Sydney is a really great character to have as a narrator, especially because she’s so different from Rose. I loved writing Rose, but it’s nice for an author to be able to switch voices and try something new. I also think having someone like Sydney to tell the story for a while will give us new insight into the VA world. Rose has grown up among Moroi and dhampirs, and from the very beginning, we’re influenced by her perceptions – mainly, that vampiric life is perfectly ordinary. For Sydney, it’s most certainly not ordinary. So, we get the perspective of someone who’s an outsider, looking at this world through human eyes. Sydney’s also much more of a careful observer than Rose is at times, so that too will provide some new insight. From a craft point of view, Sydney isn’t easier or more difficult to write – she’s simply different. After writing six books with one character, I’ve definitely fallen into a comfortable familiarity with Rose. I can jump right in and know exactly how she’ll respond. With Sydney, I’m still getting to know her, but I have no doubt that within a couple of books, I’ll know her just as well as I do Rose.” (p.285)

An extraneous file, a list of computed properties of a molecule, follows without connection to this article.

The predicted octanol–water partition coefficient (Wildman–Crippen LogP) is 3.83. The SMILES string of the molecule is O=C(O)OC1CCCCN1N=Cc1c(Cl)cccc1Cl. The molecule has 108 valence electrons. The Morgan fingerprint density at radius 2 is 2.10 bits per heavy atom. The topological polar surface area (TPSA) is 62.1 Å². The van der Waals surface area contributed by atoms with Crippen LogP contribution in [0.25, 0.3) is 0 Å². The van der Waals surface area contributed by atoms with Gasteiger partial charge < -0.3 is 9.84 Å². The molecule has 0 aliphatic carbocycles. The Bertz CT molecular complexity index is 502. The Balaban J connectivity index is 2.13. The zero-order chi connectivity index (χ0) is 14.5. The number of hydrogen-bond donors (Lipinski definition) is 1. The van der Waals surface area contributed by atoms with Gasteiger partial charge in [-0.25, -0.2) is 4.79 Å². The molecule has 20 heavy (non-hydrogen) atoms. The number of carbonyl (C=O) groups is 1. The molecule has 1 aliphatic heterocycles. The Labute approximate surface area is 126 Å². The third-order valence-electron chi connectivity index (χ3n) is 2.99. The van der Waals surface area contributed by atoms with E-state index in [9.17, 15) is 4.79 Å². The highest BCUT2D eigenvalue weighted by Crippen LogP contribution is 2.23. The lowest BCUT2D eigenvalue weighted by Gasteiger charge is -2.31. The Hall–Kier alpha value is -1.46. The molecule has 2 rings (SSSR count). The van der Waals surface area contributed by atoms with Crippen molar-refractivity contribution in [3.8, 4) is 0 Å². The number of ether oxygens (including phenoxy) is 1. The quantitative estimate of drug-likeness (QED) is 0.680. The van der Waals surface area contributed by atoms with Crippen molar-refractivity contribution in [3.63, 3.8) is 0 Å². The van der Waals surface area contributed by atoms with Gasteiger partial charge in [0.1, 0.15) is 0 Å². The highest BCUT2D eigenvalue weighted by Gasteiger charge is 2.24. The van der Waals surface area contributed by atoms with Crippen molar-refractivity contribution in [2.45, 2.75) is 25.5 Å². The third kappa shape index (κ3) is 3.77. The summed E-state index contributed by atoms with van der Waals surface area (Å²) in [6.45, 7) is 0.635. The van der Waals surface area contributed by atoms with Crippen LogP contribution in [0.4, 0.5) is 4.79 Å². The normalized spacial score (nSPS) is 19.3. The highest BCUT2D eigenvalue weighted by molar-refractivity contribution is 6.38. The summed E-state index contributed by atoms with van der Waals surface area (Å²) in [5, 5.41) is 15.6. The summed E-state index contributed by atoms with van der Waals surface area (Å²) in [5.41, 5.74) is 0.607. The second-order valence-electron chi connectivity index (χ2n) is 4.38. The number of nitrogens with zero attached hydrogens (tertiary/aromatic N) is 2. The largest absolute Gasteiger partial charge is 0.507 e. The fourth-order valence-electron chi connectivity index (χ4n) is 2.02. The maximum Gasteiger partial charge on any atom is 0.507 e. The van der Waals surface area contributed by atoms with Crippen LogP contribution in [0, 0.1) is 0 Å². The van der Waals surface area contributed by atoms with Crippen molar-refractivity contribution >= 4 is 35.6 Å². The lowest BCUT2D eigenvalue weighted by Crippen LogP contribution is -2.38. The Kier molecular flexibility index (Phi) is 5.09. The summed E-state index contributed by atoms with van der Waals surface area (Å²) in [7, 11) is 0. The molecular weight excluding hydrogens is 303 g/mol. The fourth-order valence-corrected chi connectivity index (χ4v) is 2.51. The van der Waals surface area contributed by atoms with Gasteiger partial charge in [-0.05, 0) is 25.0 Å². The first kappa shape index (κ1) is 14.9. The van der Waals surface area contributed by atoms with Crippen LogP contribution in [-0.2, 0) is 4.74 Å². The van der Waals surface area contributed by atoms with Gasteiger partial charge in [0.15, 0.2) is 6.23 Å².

Ref: (italics in original) Michelle Rowen with Richelle Mead (c2011) Vampire Academy: The Ultimate Guide. Penguin: New York

Defining gated communities / Privatopias


There are a number of private, heavily fortified schools in recent YA fictions (I’m thinking Vampire Academy and Gallagher Girls Academy)…. While not technically ‘gated communities’, the use of such settings for these stories of adolescence kind of interests me. I can’t help wondering what role the setting plays (and thinking about literature on gated communities in response). According to R. Atkinson and S. Blandy:

“Defining gated communities is difficult and contentious. There are two aspects of such residential neighborhoods which make them distinct from other examples of secured accommodation (such as high-rise condominiums with concierge staff or individual houses with gated access). The first aspect is, of course, the physical constitution of such neighborhoods, but even then there may be differing degrees of ‘gatedness’. In some gated communities we may find gates or booms across the road and in others it may be that gates block car access (or theft) while adjacent pedestrian thoroughfares are not controlled in the same way. The main differentiating physical feature of gated communities is that where access would ordinarily be expected in an ‘open’ neighborhood, it is restricted or available for control in a gated community.